“I keep wanting to call on you, but every time I try, you’re yawning,” Shereen Elgamal, lecturer in Arabic, told me in class the other day.
She’s right. If I’m not yawning, I’m taking a bite of my bagel, stretching, or rubbing my eyes to stay awake.
Since Elon University switched to online instruction, more than 150 students who live in California have had to adjust their schedules to accommodate the time change. My mornings start at 5:59 a.m. when my piercing alarm goes off. I shuffle downstairs, pop a bagel in the toaster, trudge back upstairs, open Zoom, and meet my professor and five other students for our 6:25 a.m. Arabic class.
These are trying times for everyone who is learning to adapt to remote learning. Professors have to shift lesson plans, learn new technology, and establish a new type of work-life balance.
Students and professors alike might be living with a healthcare worker or a sick family member which brings on a whole new set of challenges.
Most of my professors were sympathetic when they learned about my considerable time difference. Three of my five classes are synchronous.
In North Carolina they would start at 9:25 a.m., 10:30 a.m., and 2:20 p.m. EST. In California, they start three hours earlier at 6:25 a.m., 7:30 a.m., and 11:20 a.m. PST.
My communications professor encouraged me to give the 7:30 a.m. start time a chance and if it wasn’t working, he would be willing to talk about alternatives. Shereen offered to teach the other student on the west coast and me later in the day on occasion if we wanted to sleep in. She did not define how often this accommodation would be available.
However, I have yet to take her up on her offer because there are benefits I have found through the process. I thought shifting my whole schedule forward three hours would be undoable, but in fact I have found it enjoyable.
It ensures I keep a schedule similar to what I would have at school. I’d like to think that I could do online learning on my own, but if I didn’t have to meet my professors online every day at a set time I would lose self-discipline.
I have talked to other students that are also having difficulty staying focused during this time. I need that structure to keep me motivated, as I know other students do as well. This way, I finish my work on time, ask questions “in person”, and find the material more engaging, despite the three hour time difference.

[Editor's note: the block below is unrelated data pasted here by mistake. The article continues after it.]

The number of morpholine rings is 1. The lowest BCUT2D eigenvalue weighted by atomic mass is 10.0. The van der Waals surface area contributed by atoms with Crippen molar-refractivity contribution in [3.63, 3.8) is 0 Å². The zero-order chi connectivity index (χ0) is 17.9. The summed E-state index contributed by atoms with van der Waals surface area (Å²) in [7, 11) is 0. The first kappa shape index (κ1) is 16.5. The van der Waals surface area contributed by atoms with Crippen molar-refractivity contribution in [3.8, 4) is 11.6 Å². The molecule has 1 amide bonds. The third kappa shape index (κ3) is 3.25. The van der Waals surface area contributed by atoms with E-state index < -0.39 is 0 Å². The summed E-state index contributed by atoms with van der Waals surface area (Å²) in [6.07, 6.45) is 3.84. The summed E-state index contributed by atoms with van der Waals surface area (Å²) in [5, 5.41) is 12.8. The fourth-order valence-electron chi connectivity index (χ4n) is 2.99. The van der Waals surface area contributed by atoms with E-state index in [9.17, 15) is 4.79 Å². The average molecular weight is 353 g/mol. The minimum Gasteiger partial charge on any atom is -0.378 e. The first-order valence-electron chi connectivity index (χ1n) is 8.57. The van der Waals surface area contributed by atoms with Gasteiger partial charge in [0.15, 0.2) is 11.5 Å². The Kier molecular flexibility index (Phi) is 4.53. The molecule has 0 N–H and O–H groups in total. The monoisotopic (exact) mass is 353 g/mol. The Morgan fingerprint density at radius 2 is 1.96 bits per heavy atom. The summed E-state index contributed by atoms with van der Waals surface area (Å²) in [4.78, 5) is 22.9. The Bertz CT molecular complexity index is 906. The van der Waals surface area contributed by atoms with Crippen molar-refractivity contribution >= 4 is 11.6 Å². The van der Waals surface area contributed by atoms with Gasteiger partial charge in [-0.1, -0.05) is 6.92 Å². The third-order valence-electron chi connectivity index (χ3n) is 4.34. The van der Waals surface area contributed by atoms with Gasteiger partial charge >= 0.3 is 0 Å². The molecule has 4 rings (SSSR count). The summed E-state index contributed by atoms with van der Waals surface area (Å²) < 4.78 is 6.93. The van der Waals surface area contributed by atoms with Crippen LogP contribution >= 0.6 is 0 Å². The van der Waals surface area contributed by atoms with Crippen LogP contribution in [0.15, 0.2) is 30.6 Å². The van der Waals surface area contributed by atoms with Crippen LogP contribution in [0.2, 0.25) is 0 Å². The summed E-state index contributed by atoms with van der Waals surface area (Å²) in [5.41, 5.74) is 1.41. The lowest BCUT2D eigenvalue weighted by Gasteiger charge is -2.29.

I get none of these benefits if I took the alternative.
Also, I don’t want to be a burden. If I took Shereen up on her offer to meet later in the day meaning she would have to teach the lesson twice. That is too much to ask. Plus, I thought I could use this time to learn to become a morning person.
Even though I am more than 2,700 miles from campus and am making sacrifices to learn the way I desire, my mentality has shifted from “me” to “we.” If starting class on time with all students present would lighten the workload for my professors and keep a sense of normalcy amongst my classmates, waking up a few hours earlier is the least I can do.
Students like myself must consider how our requests affect others. No student should expect professors to bend the rules just to make something more convenient for them. Even if the professor says he or she is willing, think about the sacrifices they would have to make.
Now is a time to be especially conscientious and courteous.
I realize there are exceptions. Asking international students with greater time differences to be nocturnal is unreasonable. So, while I have not utilized accommodations my professors have offered in an effort to be flexible and keep a routine, I am thankful that they are there.
For those of you in a different time zone, I encourage you to try waking up on time for class, even if that is a bit earlier than you're used to. Find a routine that works for you. Make a schedule and stick to it. Studying for one class at the same time every day keeps me focused and on task during uncertain times.